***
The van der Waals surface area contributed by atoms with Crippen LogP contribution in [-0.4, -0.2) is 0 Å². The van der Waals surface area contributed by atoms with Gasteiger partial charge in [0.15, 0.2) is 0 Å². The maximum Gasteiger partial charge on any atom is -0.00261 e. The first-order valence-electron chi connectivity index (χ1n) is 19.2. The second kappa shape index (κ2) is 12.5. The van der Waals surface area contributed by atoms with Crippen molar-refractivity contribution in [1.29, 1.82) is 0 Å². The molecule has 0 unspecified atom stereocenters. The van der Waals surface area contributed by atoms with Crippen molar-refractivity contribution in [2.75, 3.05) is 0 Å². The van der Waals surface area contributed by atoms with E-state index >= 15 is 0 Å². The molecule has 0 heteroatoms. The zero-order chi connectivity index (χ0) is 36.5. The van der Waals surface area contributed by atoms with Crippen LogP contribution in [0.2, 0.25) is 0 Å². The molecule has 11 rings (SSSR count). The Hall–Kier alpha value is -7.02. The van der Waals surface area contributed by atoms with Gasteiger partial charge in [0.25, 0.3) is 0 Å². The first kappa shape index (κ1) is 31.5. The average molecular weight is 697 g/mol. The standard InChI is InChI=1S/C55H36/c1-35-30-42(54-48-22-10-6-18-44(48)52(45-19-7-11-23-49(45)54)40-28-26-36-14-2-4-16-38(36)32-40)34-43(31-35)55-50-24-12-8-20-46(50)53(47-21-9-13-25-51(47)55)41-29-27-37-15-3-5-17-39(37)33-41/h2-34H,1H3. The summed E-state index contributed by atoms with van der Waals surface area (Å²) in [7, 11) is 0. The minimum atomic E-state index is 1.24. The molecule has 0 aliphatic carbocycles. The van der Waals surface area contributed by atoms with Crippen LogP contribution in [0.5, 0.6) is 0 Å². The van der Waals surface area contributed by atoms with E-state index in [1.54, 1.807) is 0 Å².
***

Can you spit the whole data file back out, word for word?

The van der Waals surface area contributed by atoms with Crippen LogP contribution in [-0.4, -0.2) is 0 Å². The van der Waals surface area contributed by atoms with Gasteiger partial charge in [0.15, 0.2) is 0 Å². The maximum Gasteiger partial charge on any atom is -0.00261 e. The first-order valence-electron chi connectivity index (χ1n) is 19.2. The second kappa shape index (κ2) is 12.5. The van der Waals surface area contributed by atoms with Crippen molar-refractivity contribution in [1.29, 1.82) is 0 Å². The molecule has 0 unspecified atom stereocenters. The van der Waals surface area contributed by atoms with Crippen molar-refractivity contribution in [2.75, 3.05) is 0 Å². The van der Waals surface area contributed by atoms with E-state index >= 15 is 0 Å². The molecule has 0 heteroatoms. The zero-order chi connectivity index (χ0) is 36.5. The van der Waals surface area contributed by atoms with Crippen LogP contribution in [0.2, 0.25) is 0 Å². The molecule has 11 rings (SSSR count). The Hall–Kier alpha value is -7.02. The van der Waals surface area contributed by atoms with Gasteiger partial charge in [0.25, 0.3) is 0 Å². The first kappa shape index (κ1) is 31.5. The average molecular weight is 697 g/mol. The standard InChI is InChI=1S/C55H36/c1-35-30-42(54-48-22-10-6-18-44(48)52(45-19-7-11-23-49(45)54)40-28-26-36-14-2-4-16-38(36)32-40)34-43(31-35)55-50-24-12-8-20-46(50)53(47-21-9-13-25-51(47)55)41-29-27-37-15-3-5-17-39(37)33-41/h2-34H,1H3. The summed E-state index contributed by atoms with van der Waals surface area (Å²) in [7, 11) is 0. The minimum atomic E-state index is 1.24. The molecule has 0 aliphatic carbocycles. The van der Waals surface area contributed by atoms with Crippen LogP contribution in [0.5, 0.6) is 0 Å². The van der Waals surface area contributed by atoms with E-state index in [1.54, 1.807) is 0 Å².